Governor Andy Beshear reiterated the Department of Health’s travel advisory Tuesday against traveling to states where the coronavirus positivity rate is 15 percent or more than 15 percent of COVID-19 tests, which include Ohio.
This state currently has a positivity rate of 15.87% and is the next state out of fifteen on the current list.
The report was first issued on July 20 and recommends a 14-day self-quarantine for travelers who have traveled to one of the countries on the list. This quarantine policy applies to all vacation travel.
Meanwhile, Beshear reported an additional 2,690 confirmed COVID-19 cases across the state on Tuesday, including 71 in Boone County, 45 in Kenton Co., 25 in Campbell Co., 20 in Pendleton Co., and 13 in Grant Co.
Beshear hesitated about the virus’s potential exponential growth during the Thanksgiving holiday when families aren’t celebrating far away.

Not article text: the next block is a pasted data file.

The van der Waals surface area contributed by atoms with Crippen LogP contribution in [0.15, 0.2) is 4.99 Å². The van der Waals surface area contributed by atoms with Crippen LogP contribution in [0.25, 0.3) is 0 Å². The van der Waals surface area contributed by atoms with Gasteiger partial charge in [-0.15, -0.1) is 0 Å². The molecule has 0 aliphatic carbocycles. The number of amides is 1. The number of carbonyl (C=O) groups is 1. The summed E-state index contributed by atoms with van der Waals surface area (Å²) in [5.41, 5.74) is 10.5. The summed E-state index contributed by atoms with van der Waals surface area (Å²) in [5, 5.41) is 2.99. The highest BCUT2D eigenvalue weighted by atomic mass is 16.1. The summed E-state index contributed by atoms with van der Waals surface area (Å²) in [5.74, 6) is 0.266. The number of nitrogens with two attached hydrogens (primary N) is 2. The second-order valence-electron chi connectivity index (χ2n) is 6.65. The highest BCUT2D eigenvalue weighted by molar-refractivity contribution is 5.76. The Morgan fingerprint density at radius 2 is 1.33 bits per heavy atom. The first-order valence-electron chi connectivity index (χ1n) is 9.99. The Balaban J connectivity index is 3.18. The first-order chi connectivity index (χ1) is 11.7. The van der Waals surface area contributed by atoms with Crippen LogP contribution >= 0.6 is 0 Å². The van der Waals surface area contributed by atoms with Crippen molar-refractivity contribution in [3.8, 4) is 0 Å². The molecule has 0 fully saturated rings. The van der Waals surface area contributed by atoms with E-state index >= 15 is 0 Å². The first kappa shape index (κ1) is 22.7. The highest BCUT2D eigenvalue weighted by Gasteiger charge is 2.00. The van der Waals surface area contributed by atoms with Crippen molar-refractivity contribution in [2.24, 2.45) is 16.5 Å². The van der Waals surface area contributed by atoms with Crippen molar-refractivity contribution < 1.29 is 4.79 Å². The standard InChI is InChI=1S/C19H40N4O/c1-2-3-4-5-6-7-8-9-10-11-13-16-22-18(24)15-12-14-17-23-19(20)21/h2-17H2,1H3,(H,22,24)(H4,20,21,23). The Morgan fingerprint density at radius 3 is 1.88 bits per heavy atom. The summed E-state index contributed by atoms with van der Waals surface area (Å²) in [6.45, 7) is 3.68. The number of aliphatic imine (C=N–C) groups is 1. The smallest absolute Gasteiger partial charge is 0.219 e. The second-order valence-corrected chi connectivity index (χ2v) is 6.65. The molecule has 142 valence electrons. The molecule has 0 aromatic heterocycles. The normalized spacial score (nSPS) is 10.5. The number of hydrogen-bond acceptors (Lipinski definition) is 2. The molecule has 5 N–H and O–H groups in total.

“The number of people we lose increases when the prevalence in the community is as high as it is and when it overwhelms the health capacity of a state or region. This is happening across the country in real time, ”said Beshear. “It’s starting to happen here in Kentucky. If we don’t stop the exponential growth of the cases, we will exceed our health capacity. We will see more casualties and more deaths than necessary. “
The governor urged Kentuckians to avoid traveling and only dine with people who live in their household, or at most with people from two different households with no more than eight people in total.
“During this year’s Thanksgiving Day, protect your family so they can be here for Christmas next year,” said Beshear.
Beshear said that receiving a negative COVID-19 test result days before a congregation does not guarantee that you will not infect others in that event.
“It can take time for an infection to show up on a test,” said Beshear. “Please keep your Thanksgiving celebration as small as possible.”
The U.S. Centers for Disease Control and Prevention recommends Americans avoid Thanksgiving travel.
Kentucky also recorded 17 other COVID-19-related deaths, including a 78-year-old Kenton County woman, and an 8.82% positivity rate.
There are currently 1,658 people in the hospital, 390 of them in intensive care units and 207 on ventilators.